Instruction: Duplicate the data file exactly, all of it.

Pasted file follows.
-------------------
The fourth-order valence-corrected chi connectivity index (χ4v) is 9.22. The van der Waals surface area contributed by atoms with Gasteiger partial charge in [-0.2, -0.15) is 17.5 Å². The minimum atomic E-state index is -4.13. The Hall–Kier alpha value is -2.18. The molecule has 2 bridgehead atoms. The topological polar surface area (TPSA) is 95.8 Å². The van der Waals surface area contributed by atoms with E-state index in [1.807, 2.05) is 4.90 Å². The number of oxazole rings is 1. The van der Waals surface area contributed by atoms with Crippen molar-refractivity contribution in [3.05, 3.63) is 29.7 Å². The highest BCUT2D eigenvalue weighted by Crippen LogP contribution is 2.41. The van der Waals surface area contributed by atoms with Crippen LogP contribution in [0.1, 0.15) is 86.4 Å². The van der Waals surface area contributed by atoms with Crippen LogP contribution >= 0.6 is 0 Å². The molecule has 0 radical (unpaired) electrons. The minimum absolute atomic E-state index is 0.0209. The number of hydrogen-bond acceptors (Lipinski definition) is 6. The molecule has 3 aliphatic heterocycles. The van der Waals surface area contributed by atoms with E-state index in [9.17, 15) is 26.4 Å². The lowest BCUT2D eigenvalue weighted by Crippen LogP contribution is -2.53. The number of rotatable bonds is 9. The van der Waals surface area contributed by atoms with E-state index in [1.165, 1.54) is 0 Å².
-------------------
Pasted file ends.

The fourth-order valence-corrected chi connectivity index (χ4v) is 9.22. The van der Waals surface area contributed by atoms with Gasteiger partial charge in [-0.2, -0.15) is 17.5 Å². The minimum atomic E-state index is -4.13. The Hall–Kier alpha value is -2.18. The molecule has 2 bridgehead atoms. The topological polar surface area (TPSA) is 95.8 Å². The van der Waals surface area contributed by atoms with E-state index in [1.807, 2.05) is 4.90 Å². The number of oxazole rings is 1. The van der Waals surface area contributed by atoms with Crippen molar-refractivity contribution in [3.05, 3.63) is 29.7 Å². The highest BCUT2D eigenvalue weighted by Crippen LogP contribution is 2.41. The van der Waals surface area contributed by atoms with Crippen LogP contribution in [0.1, 0.15) is 86.4 Å². The van der Waals surface area contributed by atoms with Crippen LogP contribution >= 0.6 is 0 Å². The molecule has 0 radical (unpaired) electrons. The minimum absolute atomic E-state index is 0.0209. The number of hydrogen-bond acceptors (Lipinski definition) is 6. The molecule has 3 aliphatic heterocycles. The van der Waals surface area contributed by atoms with E-state index in [9.17, 15) is 26.4 Å². The lowest BCUT2D eigenvalue weighted by Crippen LogP contribution is -2.53. The number of rotatable bonds is 9. The van der Waals surface area contributed by atoms with E-state index in [1.165, 1.54) is 0 Å².